Jul 13, 2017
On Blu-ray: The Freedom of the Open Road in The Gumball Rally (1976)
A mid-seventies car race comedy is a tad out of the time range I typically cover at A Classic Movie Blog, but I was curious to see the post-code progression of films like The Great Race (1965) and It's A Mad, Mad, Mad, Mad World (1963). I also desperately needed a purely escapist flick, which I got. Now available on Blu-ray from Warner Archive, this loosely-arranged comedy provides eye-candy for classic car lovers and the freedom of the open road.
Led by bored businessman Michael Sarrazin, a group of speed freaks takes off on their annual cross country race, zooming from New York City to Los Angeles. The seven teams of driver and navigator are distinguished by make: Camaro, Ferrari, Porsche, Mercedes, Cobra, Rolls Royce and Dodge, with a hapless motorcycle rider (based on Charlie Chaplin's silent person) thrown in the mix for physical comedy. With trickery, CB radios and radar detectors, they elude the police, making pit stops along the way where crews wait to change tires and make adjustments. It is as if the entire country is a race track.
At its best The Gumball Rally is alive with the thrill of speed, roaring engines and the freedom of discarding the law simply to have the wind whip through your hair. While sex plays a role, the biggest turn on is the cars, which are reason enough for automobile fanatics to watch. These are the bodies that get the most attention and while there are no truly stand-out sequences, the action is engaging in a sort of laidback, free form way.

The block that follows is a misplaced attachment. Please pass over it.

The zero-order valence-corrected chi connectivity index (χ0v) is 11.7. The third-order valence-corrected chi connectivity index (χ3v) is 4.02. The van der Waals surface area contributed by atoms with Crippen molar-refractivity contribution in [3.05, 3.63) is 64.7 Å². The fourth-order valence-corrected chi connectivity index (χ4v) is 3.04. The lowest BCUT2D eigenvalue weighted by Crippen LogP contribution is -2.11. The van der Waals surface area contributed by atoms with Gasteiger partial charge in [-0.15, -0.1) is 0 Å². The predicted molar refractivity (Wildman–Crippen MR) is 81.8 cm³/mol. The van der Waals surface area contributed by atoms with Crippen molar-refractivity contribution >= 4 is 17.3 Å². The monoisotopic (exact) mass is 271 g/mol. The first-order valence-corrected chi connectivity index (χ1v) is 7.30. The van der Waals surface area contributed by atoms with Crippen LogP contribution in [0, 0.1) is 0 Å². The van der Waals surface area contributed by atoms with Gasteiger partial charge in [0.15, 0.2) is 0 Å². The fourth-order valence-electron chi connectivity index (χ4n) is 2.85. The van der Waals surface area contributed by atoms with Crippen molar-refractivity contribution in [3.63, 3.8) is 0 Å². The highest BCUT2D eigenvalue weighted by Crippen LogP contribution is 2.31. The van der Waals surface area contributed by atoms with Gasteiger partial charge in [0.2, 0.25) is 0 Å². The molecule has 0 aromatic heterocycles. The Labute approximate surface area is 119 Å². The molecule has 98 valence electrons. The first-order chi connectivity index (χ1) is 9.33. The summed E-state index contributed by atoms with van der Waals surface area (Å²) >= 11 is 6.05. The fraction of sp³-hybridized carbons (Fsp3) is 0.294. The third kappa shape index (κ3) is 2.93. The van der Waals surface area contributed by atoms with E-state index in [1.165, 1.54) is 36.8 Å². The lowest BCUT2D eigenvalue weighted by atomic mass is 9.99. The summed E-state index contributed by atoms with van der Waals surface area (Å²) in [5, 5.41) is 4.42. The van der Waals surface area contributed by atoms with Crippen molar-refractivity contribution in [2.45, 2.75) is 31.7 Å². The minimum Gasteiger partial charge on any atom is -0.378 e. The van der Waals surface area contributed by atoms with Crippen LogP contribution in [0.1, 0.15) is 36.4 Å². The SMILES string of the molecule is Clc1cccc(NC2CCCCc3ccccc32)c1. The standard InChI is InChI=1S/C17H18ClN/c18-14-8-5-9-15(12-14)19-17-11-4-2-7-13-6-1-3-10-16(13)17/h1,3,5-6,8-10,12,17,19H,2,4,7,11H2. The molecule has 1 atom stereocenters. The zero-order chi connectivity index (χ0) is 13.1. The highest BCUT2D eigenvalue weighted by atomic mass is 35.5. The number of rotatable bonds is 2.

With an enormous cast and most of the action on the road, this is not a film for character development. It has the odd feel of being only cast with supporting players, with no true stand-out performances, though Raul Julia is charismatic despite a terrible Italian accent, Gary Busey plays his Chiclet teeth and horsy laugh to great goofy effect and it is fun to see cult favorite Joanne Nail (Switchblade Sisters ) as a navigator who has an interesting chemistry with her driver, and soap star Susan Flannery (Days of Our Lives, The Bold and the Beautiful). Overall though, there are so many characters in the mix that it is easy to get lost.
While of course you don't approach this genre looking for strong character development, a charismatic lead or an intriguing relationship could have elevated this to a sort of classic status. Think Burt Reynolds in Smokey and the Bandit (1975) and the genuinely touching connection he made with Sally Field in that flick. Of course, that kind of magic is rare, and taken for what it is, The Gumball Rally is a good time and a great escape from responsibility.
Many thanks to Warner Archive for providing a copy of the film for review. To order, visit The Warner Archive Collection.
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